The Oxford Dictionary of Literary Terms
The best-selling Oxford Dictionary of Literary Terms (formerly the Concise dictionary) provides clear, concise, and often witty definitions of the most troublesome literary terms from abjection to zeugma. It is an essential reference tool for students of literature in any language. It is now available in a new and expanded edition and includes increased coverage of new terms from modern critical and theoretical movements, such as feminism, and schools of American poetry, Spanish verse forms, life writing, and crime fiction. It includes extensive coverage of traditional drama, versification, rhetoric, and literary history, as well as updated and extended advice on recommended further reading and a pronunciation guide to more than 200 terms. New to this edition are recommended entry-level web links updated via the Dictionary of Literary Terms companion website.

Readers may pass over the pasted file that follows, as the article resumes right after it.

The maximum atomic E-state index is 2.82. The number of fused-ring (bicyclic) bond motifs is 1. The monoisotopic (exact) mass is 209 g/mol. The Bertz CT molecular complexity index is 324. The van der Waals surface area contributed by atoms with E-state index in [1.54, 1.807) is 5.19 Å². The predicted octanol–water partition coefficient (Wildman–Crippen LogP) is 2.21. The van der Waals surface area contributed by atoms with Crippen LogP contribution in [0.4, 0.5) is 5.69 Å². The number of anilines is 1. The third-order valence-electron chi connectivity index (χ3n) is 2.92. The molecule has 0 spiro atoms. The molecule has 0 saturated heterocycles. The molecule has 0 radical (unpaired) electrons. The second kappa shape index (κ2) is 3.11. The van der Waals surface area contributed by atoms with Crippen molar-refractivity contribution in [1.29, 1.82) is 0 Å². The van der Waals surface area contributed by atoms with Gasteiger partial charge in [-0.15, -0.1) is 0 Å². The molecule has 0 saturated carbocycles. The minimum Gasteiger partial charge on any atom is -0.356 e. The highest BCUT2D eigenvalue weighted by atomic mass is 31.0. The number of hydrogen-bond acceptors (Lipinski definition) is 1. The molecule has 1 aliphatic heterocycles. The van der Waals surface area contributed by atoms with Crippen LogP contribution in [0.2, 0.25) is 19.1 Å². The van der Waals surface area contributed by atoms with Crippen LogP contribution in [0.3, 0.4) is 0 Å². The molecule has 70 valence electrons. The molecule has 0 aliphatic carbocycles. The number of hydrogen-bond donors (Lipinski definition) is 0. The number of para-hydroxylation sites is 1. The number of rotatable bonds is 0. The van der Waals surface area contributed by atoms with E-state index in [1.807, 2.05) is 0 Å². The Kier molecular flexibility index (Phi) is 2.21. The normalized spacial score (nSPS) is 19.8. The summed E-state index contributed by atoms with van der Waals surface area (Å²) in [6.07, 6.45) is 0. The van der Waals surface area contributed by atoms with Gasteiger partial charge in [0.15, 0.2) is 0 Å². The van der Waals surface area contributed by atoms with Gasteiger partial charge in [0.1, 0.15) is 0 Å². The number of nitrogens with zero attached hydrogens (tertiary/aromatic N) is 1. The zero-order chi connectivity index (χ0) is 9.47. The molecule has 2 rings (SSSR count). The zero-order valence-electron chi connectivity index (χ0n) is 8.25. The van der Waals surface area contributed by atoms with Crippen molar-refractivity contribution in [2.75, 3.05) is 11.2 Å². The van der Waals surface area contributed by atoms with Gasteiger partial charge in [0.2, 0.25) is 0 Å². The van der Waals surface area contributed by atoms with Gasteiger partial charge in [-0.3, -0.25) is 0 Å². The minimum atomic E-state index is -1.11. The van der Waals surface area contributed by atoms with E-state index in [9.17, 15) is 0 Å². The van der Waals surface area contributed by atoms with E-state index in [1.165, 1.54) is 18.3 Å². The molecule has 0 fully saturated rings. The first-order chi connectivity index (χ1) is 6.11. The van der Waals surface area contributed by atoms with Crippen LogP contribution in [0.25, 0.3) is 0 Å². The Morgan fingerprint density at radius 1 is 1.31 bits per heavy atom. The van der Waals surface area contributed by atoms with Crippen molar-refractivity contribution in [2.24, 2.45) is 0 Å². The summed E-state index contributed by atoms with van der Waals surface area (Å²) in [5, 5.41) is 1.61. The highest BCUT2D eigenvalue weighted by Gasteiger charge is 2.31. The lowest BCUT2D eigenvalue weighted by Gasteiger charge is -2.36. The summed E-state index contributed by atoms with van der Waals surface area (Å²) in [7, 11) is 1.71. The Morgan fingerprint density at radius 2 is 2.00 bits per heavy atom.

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19th century Adjective anapaestic andthe antistrophe applied asin asthe ballad bythe catalectic characters classical comedy consult conventions couplets criticism cultural dactylic distinct drama English epic especially essay example fiction Forafuller account Formalism formof French fromthe fuller account genre Greek historical I. A. Richards iambic iambic pentameter inEnglish inthe inwhich isthe Italian kind kindof known language later Latin linguistic literature lyric meaning medieval metaphor metre metrical modern narrative narratology narrator neoclassicism notably novel ofthe pentameter PERIPETEIA philosophical phrase play plot poem poetic poetry poets principles prose quantitative verse quatrain readers realism referred Renaissance rhetorical rhyme rhyme royal rhythm romance Romanticism Russian Formalism satire Seealso sense sequence Shakespeare’s sometimes sonnet speech spondee stanza stock character story stressed structure style syllables T. S. Eliot term theatre Theterm tothe tradition tragedy trochee unstressed syllables usually Verb verse line withthe word writing written